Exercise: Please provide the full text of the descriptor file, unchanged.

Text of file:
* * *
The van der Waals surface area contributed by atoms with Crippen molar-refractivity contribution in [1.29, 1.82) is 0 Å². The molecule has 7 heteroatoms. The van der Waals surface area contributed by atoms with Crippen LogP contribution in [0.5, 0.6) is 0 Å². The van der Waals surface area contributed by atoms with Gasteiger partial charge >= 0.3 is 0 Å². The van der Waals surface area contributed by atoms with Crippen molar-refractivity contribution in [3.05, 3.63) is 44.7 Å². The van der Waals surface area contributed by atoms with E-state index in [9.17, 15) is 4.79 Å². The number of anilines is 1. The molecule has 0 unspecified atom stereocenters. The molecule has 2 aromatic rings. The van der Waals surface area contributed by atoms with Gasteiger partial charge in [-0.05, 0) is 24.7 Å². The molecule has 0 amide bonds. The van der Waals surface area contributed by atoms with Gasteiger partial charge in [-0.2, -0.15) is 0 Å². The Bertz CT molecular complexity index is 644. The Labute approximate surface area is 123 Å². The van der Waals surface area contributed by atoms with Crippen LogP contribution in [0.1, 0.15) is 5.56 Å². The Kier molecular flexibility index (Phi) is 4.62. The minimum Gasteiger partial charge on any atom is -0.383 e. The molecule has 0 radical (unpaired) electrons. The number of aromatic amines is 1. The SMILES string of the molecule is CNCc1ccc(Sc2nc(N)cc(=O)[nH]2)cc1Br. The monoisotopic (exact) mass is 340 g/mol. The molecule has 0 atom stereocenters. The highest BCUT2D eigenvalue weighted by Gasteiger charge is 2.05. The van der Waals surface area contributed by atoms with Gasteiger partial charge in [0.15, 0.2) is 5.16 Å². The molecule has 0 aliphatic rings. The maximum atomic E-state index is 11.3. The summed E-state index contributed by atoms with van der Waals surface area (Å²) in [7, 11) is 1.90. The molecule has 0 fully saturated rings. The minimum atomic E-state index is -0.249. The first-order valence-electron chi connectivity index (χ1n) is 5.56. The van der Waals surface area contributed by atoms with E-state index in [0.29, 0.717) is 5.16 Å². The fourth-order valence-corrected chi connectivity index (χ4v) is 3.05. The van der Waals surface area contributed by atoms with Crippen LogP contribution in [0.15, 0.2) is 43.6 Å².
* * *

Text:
The van der Waals surface area contributed by atoms with Crippen molar-refractivity contribution in [1.29, 1.82) is 0 Å². The molecule has 7 heteroatoms. The van der Waals surface area contributed by atoms with Crippen LogP contribution in [0.5, 0.6) is 0 Å². The van der Waals surface area contributed by atoms with Gasteiger partial charge >= 0.3 is 0 Å². The van der Waals surface area contributed by atoms with Crippen molar-refractivity contribution in [3.05, 3.63) is 44.7 Å². The van der Waals surface area contributed by atoms with E-state index in [9.17, 15) is 4.79 Å². The number of anilines is 1. The molecule has 0 unspecified atom stereocenters. The molecule has 2 aromatic rings. The van der Waals surface area contributed by atoms with Gasteiger partial charge in [-0.05, 0) is 24.7 Å². The molecule has 0 amide bonds. The van der Waals surface area contributed by atoms with Gasteiger partial charge in [-0.2, -0.15) is 0 Å². The Bertz CT molecular complexity index is 644. The Labute approximate surface area is 123 Å². The van der Waals surface area contributed by atoms with Crippen LogP contribution in [0.1, 0.15) is 5.56 Å². The Kier molecular flexibility index (Phi) is 4.62. The minimum Gasteiger partial charge on any atom is -0.383 e. The molecule has 0 radical (unpaired) electrons. The number of aromatic amines is 1. The SMILES string of the molecule is CNCc1ccc(Sc2nc(N)cc(=O)[nH]2)cc1Br. The monoisotopic (exact) mass is 340 g/mol. The molecule has 0 atom stereocenters. The highest BCUT2D eigenvalue weighted by Gasteiger charge is 2.05. The van der Waals surface area contributed by atoms with Gasteiger partial charge in [0.15, 0.2) is 5.16 Å². The molecule has 0 aliphatic rings. The maximum atomic E-state index is 11.3. The summed E-state index contributed by atoms with van der Waals surface area (Å²) in [7, 11) is 1.90. The molecule has 0 fully saturated rings. The minimum atomic E-state index is -0.249. The first-order valence-electron chi connectivity index (χ1n) is 5.56. The van der Waals surface area contributed by atoms with E-state index in [0.29, 0.717) is 5.16 Å². The fourth-order valence-corrected chi connectivity index (χ4v) is 3.05. The van der Waals surface area contributed by atoms with Crippen LogP contribution in [0.15, 0.2) is 43.6 Å².